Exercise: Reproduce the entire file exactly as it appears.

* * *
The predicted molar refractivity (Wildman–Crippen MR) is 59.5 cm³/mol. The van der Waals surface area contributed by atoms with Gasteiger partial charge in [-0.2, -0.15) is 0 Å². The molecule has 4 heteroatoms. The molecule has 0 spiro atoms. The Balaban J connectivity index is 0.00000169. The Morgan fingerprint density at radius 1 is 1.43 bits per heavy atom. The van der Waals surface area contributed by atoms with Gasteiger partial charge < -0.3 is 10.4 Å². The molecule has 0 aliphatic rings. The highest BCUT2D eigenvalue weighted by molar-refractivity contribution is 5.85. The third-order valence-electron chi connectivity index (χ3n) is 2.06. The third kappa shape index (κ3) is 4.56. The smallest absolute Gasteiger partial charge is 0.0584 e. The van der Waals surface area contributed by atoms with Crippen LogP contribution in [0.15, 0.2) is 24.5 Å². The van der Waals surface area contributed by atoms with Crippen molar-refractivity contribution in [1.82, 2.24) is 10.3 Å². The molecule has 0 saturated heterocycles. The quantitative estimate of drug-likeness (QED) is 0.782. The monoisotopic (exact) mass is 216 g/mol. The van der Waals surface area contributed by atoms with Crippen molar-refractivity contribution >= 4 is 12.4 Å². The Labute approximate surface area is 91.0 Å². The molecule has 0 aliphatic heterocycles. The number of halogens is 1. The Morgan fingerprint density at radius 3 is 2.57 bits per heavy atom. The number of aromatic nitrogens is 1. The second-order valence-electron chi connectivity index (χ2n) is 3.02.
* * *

The predicted molar refractivity (Wildman–Crippen MR) is 59.5 cm³/mol. The van der Waals surface area contributed by atoms with Gasteiger partial charge in [-0.2, -0.15) is 0 Å². The molecule has 4 heteroatoms. The molecule has 0 spiro atoms. The Balaban J connectivity index is 0.00000169. The Morgan fingerprint density at radius 1 is 1.43 bits per heavy atom. The van der Waals surface area contributed by atoms with Gasteiger partial charge < -0.3 is 10.4 Å². The molecule has 0 aliphatic rings. The highest BCUT2D eigenvalue weighted by molar-refractivity contribution is 5.85. The third-order valence-electron chi connectivity index (χ3n) is 2.06. The third kappa shape index (κ3) is 4.56. The smallest absolute Gasteiger partial charge is 0.0584 e. The van der Waals surface area contributed by atoms with Crippen LogP contribution in [0.15, 0.2) is 24.5 Å². The van der Waals surface area contributed by atoms with Crippen molar-refractivity contribution in [1.82, 2.24) is 10.3 Å². The molecule has 0 saturated heterocycles. The quantitative estimate of drug-likeness (QED) is 0.782. The monoisotopic (exact) mass is 216 g/mol. The van der Waals surface area contributed by atoms with Crippen molar-refractivity contribution >= 4 is 12.4 Å². The Labute approximate surface area is 91.0 Å². The molecule has 0 aliphatic heterocycles. The number of halogens is 1. The Morgan fingerprint density at radius 3 is 2.57 bits per heavy atom. The number of aromatic nitrogens is 1. The second-order valence-electron chi connectivity index (χ2n) is 3.02.